The 1999 cult-classic movie Office Space really seemed to capture the frustration felt at businesses all across the country. Why did it resonate with so many? Perhaps because, as over the top as it tried to be, it somehow managed to land squarely in the realm of perfectly realistic… “My boss said the exact same thing yesterday!”

Bill Lumbergh: Hello, Peter. What’s happening? Uh…we have sort of a problem here. Yeah. You apparently didn’t put one of the new coversheets on your TPS reports.
Peter Gibbons: Oh, yeah. I’m sorry about that. I, I forgot.
Bill Lumbergh: Mmmm…yeah. You see, we’re putting the coversheets on all TPS reports now before they go out. Did you see the memo about this?
Peter Gibbons: Yeah. Yeah. Yeah. I have the memo right here. I just uh…forgot. But, uh, it’s not shipping out till tomorrow, so there’s no problem.
Bill Lumbergh: Yeah. If you could just go ahead and make sure you do that from now on, that will be great. And uh, I’ll go ahead and make sure you get another copy of that memo. Mmmkay? Bye bye, Peter.

After speaking with thousands of bankers over the years, I suspect there are a lot of Bill Lumbergh’s and Peter Gibbons’ out there in the banking world. And the biggest point of contention between the front-line lenders and the loan review committee seems to be that neither feels the other’s pain.

When a loan officer is sitting with the customer, battling the competition, trying to set customer expectations and still secure good loan for the bank – every time they cross the finish line, it feels like a win.

But when the loan committee sits to review the terms and sees the compromises made in order to land the business, the finish line seems nowhere close.
If you only have a hammer, you tend to see every problem as a nail.The prescription for shrinking that gap is often a detailed report that can be shown to the lender so they’ll better “understand the nuances.”

These reports are generated and used to “educate” lenders – an education that can feel like getting beat over the head. In many cases, that chasm makes both sides resentful, and it never actually changes behavior.

Loan officers aren’t suffering from a lack of reports… that’s not the issue at all. The best lenders are looking to understand exactly which inputs really move the needle – for both the bank AND their customer. That’s the key.
Imagine giving a 16 year old AP student a slide rule to do trigonometry. It’s just not the best tool for the job these days. There was a time when a slide rule was a wonder tool that made everything faster and easier to understand, but then came calculators, then graphic calculators, and now computers.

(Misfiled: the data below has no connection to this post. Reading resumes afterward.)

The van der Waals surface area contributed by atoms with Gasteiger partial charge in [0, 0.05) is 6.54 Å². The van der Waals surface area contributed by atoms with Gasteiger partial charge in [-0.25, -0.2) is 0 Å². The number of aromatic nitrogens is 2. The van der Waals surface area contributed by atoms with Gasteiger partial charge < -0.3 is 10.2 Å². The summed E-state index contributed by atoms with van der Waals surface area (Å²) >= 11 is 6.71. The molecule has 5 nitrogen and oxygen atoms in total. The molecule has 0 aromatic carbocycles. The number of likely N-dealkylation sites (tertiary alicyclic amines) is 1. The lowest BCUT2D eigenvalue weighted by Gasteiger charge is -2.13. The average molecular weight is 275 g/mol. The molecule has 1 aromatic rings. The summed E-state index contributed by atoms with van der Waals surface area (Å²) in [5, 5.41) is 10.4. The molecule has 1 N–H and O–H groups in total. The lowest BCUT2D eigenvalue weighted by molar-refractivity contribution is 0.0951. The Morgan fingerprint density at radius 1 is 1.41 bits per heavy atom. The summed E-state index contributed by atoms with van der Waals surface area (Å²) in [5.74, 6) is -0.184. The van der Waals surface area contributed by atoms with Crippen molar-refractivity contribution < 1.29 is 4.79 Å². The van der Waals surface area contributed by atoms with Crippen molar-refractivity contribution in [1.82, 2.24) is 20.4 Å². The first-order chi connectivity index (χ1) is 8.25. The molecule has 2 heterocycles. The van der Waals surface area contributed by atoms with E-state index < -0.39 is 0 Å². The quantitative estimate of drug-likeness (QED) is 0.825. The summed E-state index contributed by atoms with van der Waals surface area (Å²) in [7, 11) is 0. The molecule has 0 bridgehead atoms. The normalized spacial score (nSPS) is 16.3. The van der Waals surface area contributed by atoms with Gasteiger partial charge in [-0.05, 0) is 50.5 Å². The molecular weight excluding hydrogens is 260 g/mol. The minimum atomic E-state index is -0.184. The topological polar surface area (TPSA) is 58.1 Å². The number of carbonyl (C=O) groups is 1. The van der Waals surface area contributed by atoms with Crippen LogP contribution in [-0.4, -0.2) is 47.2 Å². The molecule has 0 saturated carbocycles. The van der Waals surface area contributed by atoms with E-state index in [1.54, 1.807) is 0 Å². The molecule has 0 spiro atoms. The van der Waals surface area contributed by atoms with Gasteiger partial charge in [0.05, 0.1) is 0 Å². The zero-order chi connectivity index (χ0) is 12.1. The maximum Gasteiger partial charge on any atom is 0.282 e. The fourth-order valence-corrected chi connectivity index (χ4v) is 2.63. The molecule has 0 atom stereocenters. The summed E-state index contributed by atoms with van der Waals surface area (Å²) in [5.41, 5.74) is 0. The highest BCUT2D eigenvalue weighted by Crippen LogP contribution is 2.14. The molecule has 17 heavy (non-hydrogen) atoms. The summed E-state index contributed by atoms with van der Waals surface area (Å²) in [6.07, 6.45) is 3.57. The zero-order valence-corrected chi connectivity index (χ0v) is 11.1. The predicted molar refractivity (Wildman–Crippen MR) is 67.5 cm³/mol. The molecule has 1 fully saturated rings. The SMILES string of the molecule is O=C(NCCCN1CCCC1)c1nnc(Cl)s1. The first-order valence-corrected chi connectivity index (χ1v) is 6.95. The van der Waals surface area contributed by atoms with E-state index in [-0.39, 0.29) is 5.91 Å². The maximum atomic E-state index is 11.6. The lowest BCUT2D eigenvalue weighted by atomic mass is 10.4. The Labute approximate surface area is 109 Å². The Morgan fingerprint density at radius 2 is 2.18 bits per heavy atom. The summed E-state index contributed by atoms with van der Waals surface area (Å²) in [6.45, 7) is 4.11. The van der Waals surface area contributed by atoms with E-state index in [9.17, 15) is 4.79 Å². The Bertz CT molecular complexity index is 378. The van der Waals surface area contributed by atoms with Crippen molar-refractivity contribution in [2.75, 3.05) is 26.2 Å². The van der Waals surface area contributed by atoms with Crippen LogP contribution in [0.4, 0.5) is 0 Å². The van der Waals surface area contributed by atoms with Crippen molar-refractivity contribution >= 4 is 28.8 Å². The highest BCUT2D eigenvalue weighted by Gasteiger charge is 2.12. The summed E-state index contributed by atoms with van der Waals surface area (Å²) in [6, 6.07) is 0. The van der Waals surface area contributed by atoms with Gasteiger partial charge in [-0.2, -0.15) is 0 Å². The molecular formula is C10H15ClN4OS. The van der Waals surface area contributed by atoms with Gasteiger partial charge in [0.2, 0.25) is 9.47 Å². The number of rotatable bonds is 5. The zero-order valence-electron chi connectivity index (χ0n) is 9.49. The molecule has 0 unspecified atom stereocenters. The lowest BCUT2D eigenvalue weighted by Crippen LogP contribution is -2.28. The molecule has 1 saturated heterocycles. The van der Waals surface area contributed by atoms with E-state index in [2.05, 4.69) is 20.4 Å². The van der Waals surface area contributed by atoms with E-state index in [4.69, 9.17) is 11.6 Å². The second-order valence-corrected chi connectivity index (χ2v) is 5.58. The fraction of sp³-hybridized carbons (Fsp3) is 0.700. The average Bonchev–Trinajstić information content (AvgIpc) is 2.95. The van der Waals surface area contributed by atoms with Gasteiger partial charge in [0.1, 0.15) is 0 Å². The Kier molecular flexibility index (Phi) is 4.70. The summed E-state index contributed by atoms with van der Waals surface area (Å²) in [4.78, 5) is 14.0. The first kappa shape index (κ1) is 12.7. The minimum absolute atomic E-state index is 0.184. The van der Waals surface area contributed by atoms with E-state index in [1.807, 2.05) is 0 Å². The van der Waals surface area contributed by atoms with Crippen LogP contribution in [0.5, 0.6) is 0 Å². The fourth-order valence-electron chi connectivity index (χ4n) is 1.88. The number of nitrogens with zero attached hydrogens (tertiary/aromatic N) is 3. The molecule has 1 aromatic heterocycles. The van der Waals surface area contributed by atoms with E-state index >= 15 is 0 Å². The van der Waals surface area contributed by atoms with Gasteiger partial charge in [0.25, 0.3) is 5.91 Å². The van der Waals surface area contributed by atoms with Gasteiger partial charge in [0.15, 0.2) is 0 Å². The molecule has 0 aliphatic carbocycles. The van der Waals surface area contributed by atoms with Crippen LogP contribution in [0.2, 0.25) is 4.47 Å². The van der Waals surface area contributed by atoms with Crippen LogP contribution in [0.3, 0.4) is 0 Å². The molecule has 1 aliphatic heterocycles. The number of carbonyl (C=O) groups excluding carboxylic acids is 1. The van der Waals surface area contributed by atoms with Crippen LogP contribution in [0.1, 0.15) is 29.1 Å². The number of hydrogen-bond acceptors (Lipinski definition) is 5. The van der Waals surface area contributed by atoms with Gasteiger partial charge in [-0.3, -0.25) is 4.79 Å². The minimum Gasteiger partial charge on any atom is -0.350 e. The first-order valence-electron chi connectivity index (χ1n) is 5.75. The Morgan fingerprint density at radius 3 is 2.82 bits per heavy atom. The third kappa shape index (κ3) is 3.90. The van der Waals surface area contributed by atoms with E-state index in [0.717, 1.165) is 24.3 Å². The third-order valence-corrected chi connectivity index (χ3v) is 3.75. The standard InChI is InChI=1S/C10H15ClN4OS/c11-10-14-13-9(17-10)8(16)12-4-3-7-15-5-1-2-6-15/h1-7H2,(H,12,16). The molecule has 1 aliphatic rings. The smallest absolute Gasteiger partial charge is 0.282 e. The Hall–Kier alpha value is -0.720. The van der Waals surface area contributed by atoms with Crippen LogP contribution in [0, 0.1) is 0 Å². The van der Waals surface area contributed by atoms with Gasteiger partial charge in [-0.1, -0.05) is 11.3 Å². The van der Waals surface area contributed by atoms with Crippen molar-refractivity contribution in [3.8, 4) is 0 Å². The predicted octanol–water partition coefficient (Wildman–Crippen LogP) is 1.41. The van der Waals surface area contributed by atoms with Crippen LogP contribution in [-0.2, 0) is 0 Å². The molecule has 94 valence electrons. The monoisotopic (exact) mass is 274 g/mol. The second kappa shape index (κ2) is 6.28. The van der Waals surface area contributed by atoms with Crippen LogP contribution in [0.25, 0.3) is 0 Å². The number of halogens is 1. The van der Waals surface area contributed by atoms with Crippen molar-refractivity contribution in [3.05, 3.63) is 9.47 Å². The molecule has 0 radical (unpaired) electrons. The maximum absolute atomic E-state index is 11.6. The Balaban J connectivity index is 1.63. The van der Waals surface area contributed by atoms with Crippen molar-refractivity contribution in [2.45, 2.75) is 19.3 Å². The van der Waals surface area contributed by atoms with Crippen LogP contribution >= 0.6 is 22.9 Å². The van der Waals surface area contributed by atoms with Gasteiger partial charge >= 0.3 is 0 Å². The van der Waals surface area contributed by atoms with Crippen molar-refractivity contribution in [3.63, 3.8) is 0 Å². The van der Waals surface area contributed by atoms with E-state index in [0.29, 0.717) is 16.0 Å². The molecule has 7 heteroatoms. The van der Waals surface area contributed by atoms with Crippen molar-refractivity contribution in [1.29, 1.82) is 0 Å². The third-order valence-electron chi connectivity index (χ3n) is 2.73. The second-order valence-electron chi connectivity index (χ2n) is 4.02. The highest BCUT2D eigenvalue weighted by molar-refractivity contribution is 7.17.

The lending practices of the last generation are certainly dead, but so are the lending practices of 2008. In today’s ultra-competitive, near-historic low rate environment, bankers need to squeeze every last basis point out of every loan they book. The most successful banks will be the ones that empower their lenders with knowledge they can use “in the moment” – while they’re actually pricing the deal.

The “Miracle Report” is always a last resort, but it’s never the answer. Unless your report fundamentally changes the way lenders do business, it’s not worth the paper it’s printed on.

One Method of Positive Change

It’s not black magic, and the math isn’t even that complicated, but banks continue to struggle when it comes to putting the knowledge into the hands of lenders at the moment when they need it most. The instant that the lender can easily see what the bank is looking for, and more importantly how to get there, there’s no more guess work. They no longer need to dread the loan review process, because they know they’ve built the kind of deal the bank wants to put into the portfolio.

Win-Win or Roll the Dice

With that knowledge in hand, lenders can give their customers the things that are important to them, while getting in return things that are really valuable to the bank. When is the last time you’ve heard of a lender presenting a 57 month loan to a borrower in exchange for giving them exactly the rate they asked for? The yield curve is pretty steep right now, and there’s It's a Wonderful Lifesignificant cost associated with that last 3 months of risk way out on the horizon. Most borrowers couldn’t care less about that last 3 months, but the bank certainly does.
Giving lenders the tools they need to really help their borrowers isn’t just good for the bank’s bottom line, it’s good for the communities they serve.

As a lender, helping your customers realize their dreams is the key to moving from “banker” to “trusted advisor.”

That’s when you become, “the richest man in town.”